Senator Amy Klobuchar (D-Minn.) published a letter from 60 “small” and “medium” sized tech companies in support of S. 2992, the American Innovation and Choice Online Act. Klobuchar has touted the letter as evidence that grassroots momentum exists to ram her bill through Congress before the midterms.
The reality is much different. The letter is part of a long history of smaller firms calling for government assistance to kneecap larger, more efficient firms through new regulation. If anything, the letter shows that the bill would help smaller competitors at the expense of consumers.
It’s a stretch to call AICOA’s corporate supporters – like Spotify, Yelp, Quora and Patreon – small businesses. All of these companies are prominent and well-known amongst consumers and would benefit handsomely if bureaucrats mutilated their larger rivals. By framing these companies as “small” and “medium,” the sponsors of the legislation are implying that they are akin to your local mom-and-pop shop. Instead, they are the furthest thing. In fact, Yelp is only 3 million users behind Google worldwide, and has nearly 4 times the amount of monthly users as Google in the US (189 million for Yelp vs. 48 million for Google.)
Another AICOA supporter is Spotify, which has over 422 million active users worldwide. Ironically, Spotify is actually living proof that it is possible for a smaller, newer company to successfully compete against Big Tech in the current competitive environment.
During Spotify’s Q3 2021 earnings call, “the company said that according to Edison Research and its own internal sources, it ‘recently became’ the No. 1 podcast platform U.S. listeners use the most,” beating Apple Podcasts. Spotify’s comes in spite of Apple’s native podcast app across their Apple products, including but not limited to Apple TV, Apple iPhone and Apple iPad devices. Spotify’s exclusive contracts with prominent podcasters, such as Joe Rogan and Alex Cooper, have attracted listeners to Spotify. Spotify proved that through clever investments and innovations that it can attract customers away from the Big Tech giant, despite Apple offering the same services as Spotify for free on its own service.
Of course, Apple remains a fierce competitor to Spotify, even if Apple is currently losing ground in the podcast space. The Klobuchar bill would enact a litany of business restrictions on Apple while leaving Spotify alone. With their chief rival cut down to size, Spotify could continue to grow without needing to increase efficiency or cut prices to attract new consumers, harming innovation and competition.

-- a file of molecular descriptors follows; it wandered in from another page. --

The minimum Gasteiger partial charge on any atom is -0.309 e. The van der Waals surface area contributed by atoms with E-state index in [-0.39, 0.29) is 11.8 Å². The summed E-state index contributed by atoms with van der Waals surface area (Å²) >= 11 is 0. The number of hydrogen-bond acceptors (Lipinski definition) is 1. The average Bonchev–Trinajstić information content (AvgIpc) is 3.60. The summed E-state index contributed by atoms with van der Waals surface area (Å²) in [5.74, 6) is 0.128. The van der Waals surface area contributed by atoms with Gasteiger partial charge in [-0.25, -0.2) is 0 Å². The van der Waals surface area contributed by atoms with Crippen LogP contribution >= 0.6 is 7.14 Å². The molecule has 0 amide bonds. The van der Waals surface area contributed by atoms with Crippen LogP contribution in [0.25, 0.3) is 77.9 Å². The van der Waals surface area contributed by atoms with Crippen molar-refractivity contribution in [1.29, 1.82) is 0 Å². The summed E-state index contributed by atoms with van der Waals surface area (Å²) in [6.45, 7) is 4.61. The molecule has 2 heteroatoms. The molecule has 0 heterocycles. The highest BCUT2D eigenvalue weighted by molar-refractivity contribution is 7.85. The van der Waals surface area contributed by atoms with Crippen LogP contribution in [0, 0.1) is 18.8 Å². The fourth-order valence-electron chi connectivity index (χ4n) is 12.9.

Local mom-and-pop shops are not the ones clamoring for the AICOA to pass. In fact, the US Chamber of Commerce and 175 state and local chambers of commerce published a coalition letter last week opposing the legislation. These organizations support the smallest businesses across the US and remain the largest organization representing small business interests to oppose S. 2992.
Their advocacy for small businesses comes from a place of significantly less political bias than the organizations that Klobuchar touts in her press release. The Main Street Alliance, the primary “small business group” that supports the legislation, is a leftist network that historically supports progressive policy agendas. For example, they came out against the Tax Cuts and Jobs Act, despite the 20% deduction included within the legislation for small business owners.
The companies that are aggressively competing, and in some respects beating, these Big Tech companies are the “small” and “medium” sized companies that most serve to benefit from AICOA. They are not supporting this bill because it creates a level playing field – in fact, their competitiveness has shown that the playing field is level enough for them to successfully compete.
Instead, this bill would allow government to hobble larger firms by regulatory fiat, allowing smaller companies to continue growing without needing to innovate, lower prices or do anything to become more attractive for consumers. Despite the machinations of rent-seekers in Washington, passing AICOA would be detrimental to consumers and competition.